If this flood disaster has taught us anything, it’s rejecting self-serving politicians

Malaysia was hit by devastating floods two weeks ago that inundated several parts of Selangor, including Kuala Langat and Taman Sri Muda in Shah Alam. Waters reached rooftops, and in some instances, submerged houses completely.

Residents were left stranded on their roofs without food and water for hours, some for days, without help from the authorities.

Excuses as to why aid took so long to reach the victims flowed hard and fast, ad nauseum. Prime Minister Datuk Seri Ismail Sabri Yaakob actually said that one reason why help from the relevant agencies was slow to reach the victims was because road signs were submerged!

In this day of remote sensing technology, drones and satellites, this inane excuse has to be the greatest joke ever told.

No one thought to look for survivors huddled on balconies and on the rooftops? It speaks volumes about leadership quality. Or lack thereof.

Not only did the floods paralyse physical connectivity and movement, it also crippled the mental capacity and critical-thinking abilities of the ministers, who were at a loss as to how to respond to the disaster.

Worse still, the National Disaster Management Agency (Nadma) was petrified into inaction, with the minister in charge initially disavowing any responsibility for its impotence.

Instead of focusing on the plight of the victims, those in charge appeared to be focused more on shoring up their political positions.

So focused were they on their ‘priorities’ that they neglected to deal with the matter at hand – the safety and wellbeing of the flood victims.

It is mind-boggling that this huge, bloated Cabinet of 70 ministers and deputy ministers, as well as several advisers, could not come up with a cohesive, effective plan to tackle the crisis.

It has long been obvious that these politicians do not have the qualifications for ministerial duties, but the flood debacle that reduced them to ineffective, blundering bureaucrats, confirmed the long-held suspicion that they are simply incapable of discharging their responsibilities.

This catastrophe has shown that the people cannot count on their elected representatives to serve them, simply because the politicians are only concerned about themselves.

This disaster has also shown that it is the rakyat who will help their brethren when faced with adversity. Politicians only drop in after the floodwaters have receded, only for that perfect “money shot”, or photo op, in time for the 8pm news.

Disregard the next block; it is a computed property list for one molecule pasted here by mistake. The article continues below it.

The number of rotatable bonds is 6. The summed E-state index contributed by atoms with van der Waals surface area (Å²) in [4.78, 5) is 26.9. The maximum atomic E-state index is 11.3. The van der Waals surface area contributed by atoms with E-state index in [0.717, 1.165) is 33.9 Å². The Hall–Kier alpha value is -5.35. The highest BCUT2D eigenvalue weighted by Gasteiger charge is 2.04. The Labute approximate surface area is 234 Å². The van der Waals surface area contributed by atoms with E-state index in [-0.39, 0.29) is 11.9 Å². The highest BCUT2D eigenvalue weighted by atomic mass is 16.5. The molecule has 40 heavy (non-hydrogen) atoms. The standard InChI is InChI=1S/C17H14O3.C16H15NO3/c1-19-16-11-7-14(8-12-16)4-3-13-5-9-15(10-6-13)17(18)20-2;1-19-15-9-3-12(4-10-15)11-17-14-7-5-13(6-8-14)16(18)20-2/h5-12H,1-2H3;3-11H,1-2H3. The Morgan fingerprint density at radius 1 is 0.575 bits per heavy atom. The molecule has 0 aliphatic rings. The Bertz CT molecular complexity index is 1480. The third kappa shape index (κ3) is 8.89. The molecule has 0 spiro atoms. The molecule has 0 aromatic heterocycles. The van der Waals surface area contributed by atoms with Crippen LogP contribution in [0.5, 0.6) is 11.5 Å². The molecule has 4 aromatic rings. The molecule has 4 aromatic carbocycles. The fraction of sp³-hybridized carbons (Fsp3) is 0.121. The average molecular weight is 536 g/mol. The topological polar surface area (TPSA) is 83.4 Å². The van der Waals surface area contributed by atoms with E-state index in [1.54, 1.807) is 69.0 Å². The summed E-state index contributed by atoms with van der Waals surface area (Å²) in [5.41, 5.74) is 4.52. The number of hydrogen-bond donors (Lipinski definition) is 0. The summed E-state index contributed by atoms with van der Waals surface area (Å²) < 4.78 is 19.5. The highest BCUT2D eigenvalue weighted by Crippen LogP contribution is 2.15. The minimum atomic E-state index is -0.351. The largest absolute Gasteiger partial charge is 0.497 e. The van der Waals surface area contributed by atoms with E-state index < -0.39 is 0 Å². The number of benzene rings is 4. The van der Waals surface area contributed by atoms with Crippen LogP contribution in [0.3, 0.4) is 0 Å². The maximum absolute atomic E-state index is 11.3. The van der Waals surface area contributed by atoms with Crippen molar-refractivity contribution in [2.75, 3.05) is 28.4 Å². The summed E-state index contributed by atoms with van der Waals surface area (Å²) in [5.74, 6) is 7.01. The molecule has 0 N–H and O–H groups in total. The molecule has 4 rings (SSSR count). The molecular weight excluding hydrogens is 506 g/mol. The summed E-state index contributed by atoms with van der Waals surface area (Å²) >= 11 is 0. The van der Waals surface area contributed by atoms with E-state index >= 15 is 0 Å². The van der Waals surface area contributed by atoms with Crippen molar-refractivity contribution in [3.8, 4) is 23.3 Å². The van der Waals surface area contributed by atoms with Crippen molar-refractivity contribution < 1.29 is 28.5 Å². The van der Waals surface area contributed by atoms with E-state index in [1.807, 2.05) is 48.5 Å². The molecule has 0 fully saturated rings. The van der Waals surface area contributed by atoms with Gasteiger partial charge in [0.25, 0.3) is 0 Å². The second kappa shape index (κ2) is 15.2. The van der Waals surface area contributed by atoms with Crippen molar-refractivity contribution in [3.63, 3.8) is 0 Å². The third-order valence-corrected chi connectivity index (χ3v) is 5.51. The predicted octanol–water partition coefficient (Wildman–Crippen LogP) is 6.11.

It is truly obscenely pathetic and hypocritical; and rubs salt to an already festering wound.

The uncaring and irresponsible actions of several ministers were evident when news leaked that some of them had gone on holidays abroad, during this flood-prone monsoon season at the end of every year.

To mitigate the damage, the prime minister instructed his ministers already abroad to return home and help with relief efforts. It’s a sad case of “too little, too late”, and the gesture did nothing to assuage the mounting anger of a discontented populace.

The same thing happened in 2014, when then prime minister Datuk Seri Najib Razak played golf with then United States President Barack Obama in Hawaii, just as the East Coast states were lashed by torrential rain. Large parts of Kelantan, Terengganu, Pahang, and Johor were flooded, and 21 people lost their lives.

The inability of the government to effectively respond to the floods is symptomatic of the dismal lack of leadership.

This is compounded by the fact that the government is composed of ministers who are appointed – not based on merit – but as a matter of political expediency.

The prime minister, who enjoys a razor-thin majority, has to appease the various factions within his administration with plump positions, grandiose honorifics, and fat pay cheques.

Failure to do so, and he could easily find support for his government disappearing, quicker than the receding floodwaters.

In addition, Ismail Sabri is also preoccupied with efforts to become Umno president, and to continue to hold on as prime minister.

This disaster confirms the pathetic lack of direction of this administration to meet economic and environmental challenges head-on. As a result, the people no longer trust the government and politicians.

This mistrust is so pervasive that Malaysians have mounted an online campaign, calling on the people not to contribute to the government-initiated flood relief fund.

Unfortunately, the people will still vote for these politicians in the next election, especially when they play the racial and religious cards, and shower them with gifts and promises.

It is hoped that this disaster will be the catalyst for us to finally reject race- and religious-based politics, and vote in a government that prioritises the peoples’ agenda.

After all, if we can all come together as one in a time of crisis, surely, we can do the same, when Malaysia is facing the biggest existential crisis it has ever known – the unbridled greed of politicians.

This is the personal opinion of the writer and does not necessarily represent the views of Twentytwo13.

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